When a pregnant woman goes into labor, the body automatically takes steps to ensure that the baby is birthed correctly and the mother remains alive during and after the birth. There are four general stages of labor, although depending on the birth, a woman might not go through all of them.
The first stage is dilation of the cervix; since the cervix acts as the neck of the uterus, it must open and stretch to allow the baby passage. Uterine contractions begin to stretch the opening, pulling it up over the head. Contractions average four to eight hours in a normal birth and end with an average 10cm dilation.
The second stage is expulsion of the fetus, or the actual childbirth; as the cervix stretches over the baby's head, contractions in the uterus increase to push the baby out. The baby passes through the cervix, through the birth canal (vagina) and through the vulva.
The third stage is passage of the afterbirth, or the placenta and related tissues. As the umbilical cord is severed from the mother's body, the uterus continues to contract to expel the placenta and blood from the uterus, which is now bleeding from having blood vessels ripped loose by the birthing process. The attending nurse or midwife will engage in uterine fundal massage at this point, helping the excess tissue pass and allowing the uterus to fully contract, sealing off the bleeding tissue so there will be no hemorrhage or clot formation.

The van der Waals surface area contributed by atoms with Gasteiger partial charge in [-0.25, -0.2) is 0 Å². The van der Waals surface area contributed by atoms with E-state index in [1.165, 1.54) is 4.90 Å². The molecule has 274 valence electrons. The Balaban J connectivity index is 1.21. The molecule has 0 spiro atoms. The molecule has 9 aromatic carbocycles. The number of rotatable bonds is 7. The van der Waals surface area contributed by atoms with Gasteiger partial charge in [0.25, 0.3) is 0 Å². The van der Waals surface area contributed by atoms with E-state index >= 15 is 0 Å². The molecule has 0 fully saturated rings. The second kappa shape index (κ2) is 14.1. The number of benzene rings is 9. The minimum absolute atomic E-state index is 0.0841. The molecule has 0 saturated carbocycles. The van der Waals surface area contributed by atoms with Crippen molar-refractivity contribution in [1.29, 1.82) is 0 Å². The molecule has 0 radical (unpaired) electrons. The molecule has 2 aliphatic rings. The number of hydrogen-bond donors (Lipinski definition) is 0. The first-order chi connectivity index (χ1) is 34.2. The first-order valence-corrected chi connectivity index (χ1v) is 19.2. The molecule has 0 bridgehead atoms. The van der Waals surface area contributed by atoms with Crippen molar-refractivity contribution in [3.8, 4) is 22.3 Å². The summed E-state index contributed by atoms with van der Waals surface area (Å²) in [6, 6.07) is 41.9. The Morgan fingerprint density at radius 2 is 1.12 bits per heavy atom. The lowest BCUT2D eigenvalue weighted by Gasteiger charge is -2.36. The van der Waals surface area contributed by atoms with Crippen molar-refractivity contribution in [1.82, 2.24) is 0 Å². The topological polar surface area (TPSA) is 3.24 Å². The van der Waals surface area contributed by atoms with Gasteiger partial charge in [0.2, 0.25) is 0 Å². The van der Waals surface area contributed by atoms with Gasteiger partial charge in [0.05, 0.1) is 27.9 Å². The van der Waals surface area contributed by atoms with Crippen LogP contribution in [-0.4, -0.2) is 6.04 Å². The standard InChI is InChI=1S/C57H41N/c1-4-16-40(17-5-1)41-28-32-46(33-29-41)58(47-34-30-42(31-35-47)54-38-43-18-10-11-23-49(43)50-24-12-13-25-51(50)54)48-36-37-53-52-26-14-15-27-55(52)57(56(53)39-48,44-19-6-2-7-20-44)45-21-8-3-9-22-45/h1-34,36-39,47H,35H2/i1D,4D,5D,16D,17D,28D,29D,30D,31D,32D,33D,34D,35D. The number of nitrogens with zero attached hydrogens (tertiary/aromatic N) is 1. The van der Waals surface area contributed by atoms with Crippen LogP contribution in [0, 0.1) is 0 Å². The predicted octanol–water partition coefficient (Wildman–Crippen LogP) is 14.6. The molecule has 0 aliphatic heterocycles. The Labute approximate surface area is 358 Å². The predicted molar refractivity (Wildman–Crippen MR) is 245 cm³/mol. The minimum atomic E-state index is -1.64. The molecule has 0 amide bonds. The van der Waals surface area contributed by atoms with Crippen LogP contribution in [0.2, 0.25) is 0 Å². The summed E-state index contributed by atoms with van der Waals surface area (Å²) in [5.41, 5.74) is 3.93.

The fourth stage is recovery and observation, making sure the baby and mother are healthy. This stage can last anywhere from a few hours to several weeks, depending on the pregnancy and any complications. During this time, the baby is evaluated for its general well-being, and the mother is counseled and allowed to rest.